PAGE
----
Tuesday, October 31, 2006

A Pumpkin Tale Part 6: I Spy Something Orange

September 21 (Click all pictures for larger view) Posted by Picasa
Theme in Yellow
I spot the hills
With yellow balls in autumn.
I light the prairie cornfields
Orange and tawny gold clusters
And I am called pumpkins.
On the last of October
When dusk is fallen
Children join hands
And circle round me
Singing ghost songs
And love to the harvest moon;
I am a jack-o'-lantern
With terrible teeth
And the children know
I am fooling.
~ Carl Sandburg
(If you've missed the first five installments, you might want to read them first, here: Chapter 1, Chapter 2, Chapter 3, Chapter 4 and Chapter 5.)

One day the lady started to see splashes of color in the pumpkin patch...... Not just the green of the broad leaves or the bright yellow of the billowy flowers, but touches of orange on the speckled green skins of the oldest pumpkins.

September 21

All four early pumpkins were turning orange and it took all the will power and restraint the lady could muster to keep from plucking those little coach pumpkins right then and there. So she took a deep breath, stepped back and surveyed the rest of her crop.

Composite ~ September 15

While the four smaller pumpkins were gradually ripening, more baby pumpkins began to grow. One in the front of the house was as large as the one under the bush, smaller ones grew to the size of grapefruit and two others appeared just larger than the original; one in the flowerbed and the other nestled down in the grass hidden by the wide expanse of leaves.

September 21 (L), October 4 (R)

Some grew fast, while others grew slow. Some days it seemed as if new pumpkins were springing up by the hour. How many do we have this morning? Let's see.... four, five, eight, ten, twelve, fourteen! Alas, some of these seemed to grow for a while, then shrivel and die. The lady had noticed that one pumpkin right next to a very large pumpkin had stopped growing. The lady had placed the little pumpkin on a board with the thought that it would keep water away, but it did the opposite; and when the pumpkin was turned it had started to rot in one small spot. But the lady's mom thought we could still use the pumpkin; so it was plucked, properly washed and weighed (8 pounds) and when cut yielded a pale but delicious meat for pie, so it did not grow in vain.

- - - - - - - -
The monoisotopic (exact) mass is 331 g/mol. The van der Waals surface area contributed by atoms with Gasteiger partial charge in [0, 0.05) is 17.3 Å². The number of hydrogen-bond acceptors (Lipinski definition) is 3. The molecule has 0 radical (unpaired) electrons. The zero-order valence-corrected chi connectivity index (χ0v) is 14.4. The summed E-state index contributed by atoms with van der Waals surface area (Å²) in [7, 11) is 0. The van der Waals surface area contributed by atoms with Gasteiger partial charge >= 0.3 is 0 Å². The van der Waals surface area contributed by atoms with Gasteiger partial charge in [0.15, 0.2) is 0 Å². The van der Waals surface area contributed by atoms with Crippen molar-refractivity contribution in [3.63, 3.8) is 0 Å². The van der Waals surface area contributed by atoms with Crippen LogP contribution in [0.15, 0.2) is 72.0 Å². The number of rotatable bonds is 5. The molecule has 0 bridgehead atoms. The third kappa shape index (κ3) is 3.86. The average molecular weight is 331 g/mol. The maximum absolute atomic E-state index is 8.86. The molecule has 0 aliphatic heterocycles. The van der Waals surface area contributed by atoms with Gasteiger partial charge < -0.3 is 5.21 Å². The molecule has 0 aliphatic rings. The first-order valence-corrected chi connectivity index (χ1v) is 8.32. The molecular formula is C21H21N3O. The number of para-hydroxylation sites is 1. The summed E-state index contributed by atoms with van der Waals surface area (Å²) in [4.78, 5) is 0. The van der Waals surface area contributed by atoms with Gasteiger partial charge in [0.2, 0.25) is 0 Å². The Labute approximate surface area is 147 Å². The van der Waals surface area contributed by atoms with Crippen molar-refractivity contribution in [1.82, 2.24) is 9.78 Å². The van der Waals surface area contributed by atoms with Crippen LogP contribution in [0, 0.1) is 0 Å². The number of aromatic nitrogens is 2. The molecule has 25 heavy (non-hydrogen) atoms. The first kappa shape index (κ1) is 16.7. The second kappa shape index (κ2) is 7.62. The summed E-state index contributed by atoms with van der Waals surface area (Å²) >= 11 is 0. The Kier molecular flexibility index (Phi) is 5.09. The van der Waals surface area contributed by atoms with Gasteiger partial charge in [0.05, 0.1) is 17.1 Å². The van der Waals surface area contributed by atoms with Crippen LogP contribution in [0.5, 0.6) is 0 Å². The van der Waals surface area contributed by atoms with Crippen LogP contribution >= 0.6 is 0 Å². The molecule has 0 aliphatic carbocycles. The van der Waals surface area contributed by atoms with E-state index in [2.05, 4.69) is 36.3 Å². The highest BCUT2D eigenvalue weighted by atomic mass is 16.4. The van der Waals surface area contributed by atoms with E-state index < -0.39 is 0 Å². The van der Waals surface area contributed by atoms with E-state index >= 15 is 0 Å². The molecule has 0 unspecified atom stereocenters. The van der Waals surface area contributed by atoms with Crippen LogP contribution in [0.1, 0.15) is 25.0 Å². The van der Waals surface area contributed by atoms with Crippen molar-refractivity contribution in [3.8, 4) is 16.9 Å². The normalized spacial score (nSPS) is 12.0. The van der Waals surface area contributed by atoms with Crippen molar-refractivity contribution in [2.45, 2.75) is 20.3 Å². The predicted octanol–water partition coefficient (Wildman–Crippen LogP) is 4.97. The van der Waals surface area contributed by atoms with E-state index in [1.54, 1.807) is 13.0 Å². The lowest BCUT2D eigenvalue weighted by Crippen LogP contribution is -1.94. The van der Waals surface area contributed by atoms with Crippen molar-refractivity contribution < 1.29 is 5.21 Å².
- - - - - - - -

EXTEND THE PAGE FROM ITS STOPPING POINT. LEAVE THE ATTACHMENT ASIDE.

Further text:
September 26

Meanwhile the vines were not yet done. The lady diligently pinched the ends of new offshoot vines as they started but at times she felt it was a losing battle! Vines continued to grow under, as well as up and over the bushes. Was there no end? Well.....

September 27

The lady could contain her desire no longer. She had thumped the pumpkin with the most color for several days. It sounded hollow to her; although she had to admit that they all sounded hollow, even the ones that were totally green. She checked the growing times estimated on the internet; got her handy utility scissors and clipped the pumpkin from the vine, being sure to leave a good stem attached.

October 4

The lady checked every day, sometimes twice and slowly she gave in as she picked another and another; until she had gathered in all the precious pumpkins, at least the ones that were ready. She washed the dirt off carefully and cleaned the skin with a solution of 10% bleach (did you know you were to do that?) and buffed them dry. Then she put them in the sunroom to "cure" for at least ten days; here they will be safe and sound and beautiful too.... don't you think?

October 10

Each pumpkin weighs about 7 pounds and will soon be part of our pumpkin pies; their seeds will be cleaned and dried and safely tucked away to see what they produce next year. Today is Halloween. They will not be subject to any "smashing" and I plan to stake out my pumpkin patch to prevent any smashing there as well.

You see this tale isn't ended yet. Pumpkins still hang in the balance. Tragedies have yet to be disclosed and the final results are not yet in. What happened to the huge dark green pumpkin under the bush? What about the new ones hidden in the grass? How long will it be before they mature or will they?

You'll have to come back to see the saga to its end; so here is just a tidbit of things to come..........

October 4. Is that a touch of orange I see?

(To be continued....... but not today.)